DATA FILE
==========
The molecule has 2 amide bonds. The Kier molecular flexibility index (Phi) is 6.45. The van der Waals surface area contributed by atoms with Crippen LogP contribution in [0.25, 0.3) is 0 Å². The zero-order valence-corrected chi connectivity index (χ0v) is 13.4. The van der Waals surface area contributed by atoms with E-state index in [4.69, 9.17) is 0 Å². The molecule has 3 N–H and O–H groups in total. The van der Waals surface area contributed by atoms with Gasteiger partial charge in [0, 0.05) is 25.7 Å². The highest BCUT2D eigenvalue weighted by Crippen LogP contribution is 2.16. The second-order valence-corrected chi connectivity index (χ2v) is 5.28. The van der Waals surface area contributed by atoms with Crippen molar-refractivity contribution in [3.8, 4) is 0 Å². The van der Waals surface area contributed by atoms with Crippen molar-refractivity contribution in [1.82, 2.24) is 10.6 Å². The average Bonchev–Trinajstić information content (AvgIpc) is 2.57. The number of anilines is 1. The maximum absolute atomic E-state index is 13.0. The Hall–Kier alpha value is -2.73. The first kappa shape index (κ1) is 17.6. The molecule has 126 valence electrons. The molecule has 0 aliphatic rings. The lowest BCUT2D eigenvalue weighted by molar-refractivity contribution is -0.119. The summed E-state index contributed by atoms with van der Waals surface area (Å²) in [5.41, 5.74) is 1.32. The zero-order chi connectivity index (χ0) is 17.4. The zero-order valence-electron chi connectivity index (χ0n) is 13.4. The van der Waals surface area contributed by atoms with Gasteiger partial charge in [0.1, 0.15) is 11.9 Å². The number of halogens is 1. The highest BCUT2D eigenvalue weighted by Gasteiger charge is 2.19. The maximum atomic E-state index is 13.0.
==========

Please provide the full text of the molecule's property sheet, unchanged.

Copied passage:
The molecule has 2 amide bonds. The Kier molecular flexibility index (Phi) is 6.45. The van der Waals surface area contributed by atoms with Crippen LogP contribution in [0.25, 0.3) is 0 Å². The zero-order valence-corrected chi connectivity index (χ0v) is 13.4. The van der Waals surface area contributed by atoms with E-state index in [4.69, 9.17) is 0 Å². The molecule has 3 N–H and O–H groups in total. The van der Waals surface area contributed by atoms with Gasteiger partial charge in [0, 0.05) is 25.7 Å². The highest BCUT2D eigenvalue weighted by Crippen LogP contribution is 2.16. The second-order valence-corrected chi connectivity index (χ2v) is 5.28. The van der Waals surface area contributed by atoms with Crippen molar-refractivity contribution in [3.8, 4) is 0 Å². The van der Waals surface area contributed by atoms with Crippen molar-refractivity contribution in [1.82, 2.24) is 10.6 Å². The average Bonchev–Trinajstić information content (AvgIpc) is 2.57. The number of anilines is 1. The maximum absolute atomic E-state index is 13.0. The Hall–Kier alpha value is -2.73. The first kappa shape index (κ1) is 17.6. The molecule has 126 valence electrons. The molecule has 0 aliphatic rings. The lowest BCUT2D eigenvalue weighted by molar-refractivity contribution is -0.119. The summed E-state index contributed by atoms with van der Waals surface area (Å²) in [5.41, 5.74) is 1.32. The zero-order chi connectivity index (χ0) is 17.4. The zero-order valence-electron chi connectivity index (χ0n) is 13.4. The van der Waals surface area contributed by atoms with Gasteiger partial charge in [0.1, 0.15) is 11.9 Å². The number of halogens is 1. The highest BCUT2D eigenvalue weighted by Gasteiger charge is 2.19. The maximum atomic E-state index is 13.0.